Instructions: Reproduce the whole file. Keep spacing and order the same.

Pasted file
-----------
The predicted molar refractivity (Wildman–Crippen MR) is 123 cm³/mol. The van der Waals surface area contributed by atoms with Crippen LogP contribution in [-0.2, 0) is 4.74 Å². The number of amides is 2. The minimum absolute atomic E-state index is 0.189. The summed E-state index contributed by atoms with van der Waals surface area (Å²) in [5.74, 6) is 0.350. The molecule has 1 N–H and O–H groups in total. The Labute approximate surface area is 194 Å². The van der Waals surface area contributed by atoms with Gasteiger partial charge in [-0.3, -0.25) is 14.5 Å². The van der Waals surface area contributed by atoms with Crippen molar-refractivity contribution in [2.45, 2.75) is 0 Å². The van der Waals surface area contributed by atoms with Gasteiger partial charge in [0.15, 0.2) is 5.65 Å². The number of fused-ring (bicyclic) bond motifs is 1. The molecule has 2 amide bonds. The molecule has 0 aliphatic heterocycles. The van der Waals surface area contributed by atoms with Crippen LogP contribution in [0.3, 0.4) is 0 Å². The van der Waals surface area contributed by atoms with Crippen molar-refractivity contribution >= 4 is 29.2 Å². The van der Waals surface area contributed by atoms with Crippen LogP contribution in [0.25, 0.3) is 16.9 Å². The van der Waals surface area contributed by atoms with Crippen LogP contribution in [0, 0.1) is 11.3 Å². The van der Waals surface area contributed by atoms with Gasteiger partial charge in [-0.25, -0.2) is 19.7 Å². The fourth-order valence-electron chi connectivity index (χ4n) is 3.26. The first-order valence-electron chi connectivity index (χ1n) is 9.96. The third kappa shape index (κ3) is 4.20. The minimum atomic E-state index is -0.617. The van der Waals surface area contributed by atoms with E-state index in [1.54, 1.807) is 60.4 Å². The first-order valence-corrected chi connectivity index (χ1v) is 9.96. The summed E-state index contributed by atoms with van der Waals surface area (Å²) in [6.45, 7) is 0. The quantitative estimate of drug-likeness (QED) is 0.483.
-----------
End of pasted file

The predicted molar refractivity (Wildman–Crippen MR) is 123 cm³/mol. The van der Waals surface area contributed by atoms with Crippen LogP contribution in [-0.2, 0) is 4.74 Å². The number of amides is 2. The minimum absolute atomic E-state index is 0.189. The summed E-state index contributed by atoms with van der Waals surface area (Å²) in [5.74, 6) is 0.350. The molecule has 1 N–H and O–H groups in total. The Labute approximate surface area is 194 Å². The van der Waals surface area contributed by atoms with Gasteiger partial charge in [-0.3, -0.25) is 14.5 Å². The van der Waals surface area contributed by atoms with Crippen molar-refractivity contribution in [2.45, 2.75) is 0 Å². The van der Waals surface area contributed by atoms with Gasteiger partial charge in [0.15, 0.2) is 5.65 Å². The number of fused-ring (bicyclic) bond motifs is 1. The molecule has 2 amide bonds. The molecule has 0 aliphatic heterocycles. The van der Waals surface area contributed by atoms with Crippen LogP contribution in [0.3, 0.4) is 0 Å². The van der Waals surface area contributed by atoms with Crippen molar-refractivity contribution >= 4 is 29.2 Å². The van der Waals surface area contributed by atoms with Crippen LogP contribution in [0.25, 0.3) is 16.9 Å². The van der Waals surface area contributed by atoms with Crippen LogP contribution in [0, 0.1) is 11.3 Å². The van der Waals surface area contributed by atoms with Gasteiger partial charge in [-0.25, -0.2) is 19.7 Å². The fourth-order valence-electron chi connectivity index (χ4n) is 3.26. The first-order valence-electron chi connectivity index (χ1n) is 9.96. The third kappa shape index (κ3) is 4.20. The minimum atomic E-state index is -0.617. The van der Waals surface area contributed by atoms with E-state index in [1.54, 1.807) is 60.4 Å². The first-order valence-corrected chi connectivity index (χ1v) is 9.96. The summed E-state index contributed by atoms with van der Waals surface area (Å²) in [6.45, 7) is 0. The quantitative estimate of drug-likeness (QED) is 0.483.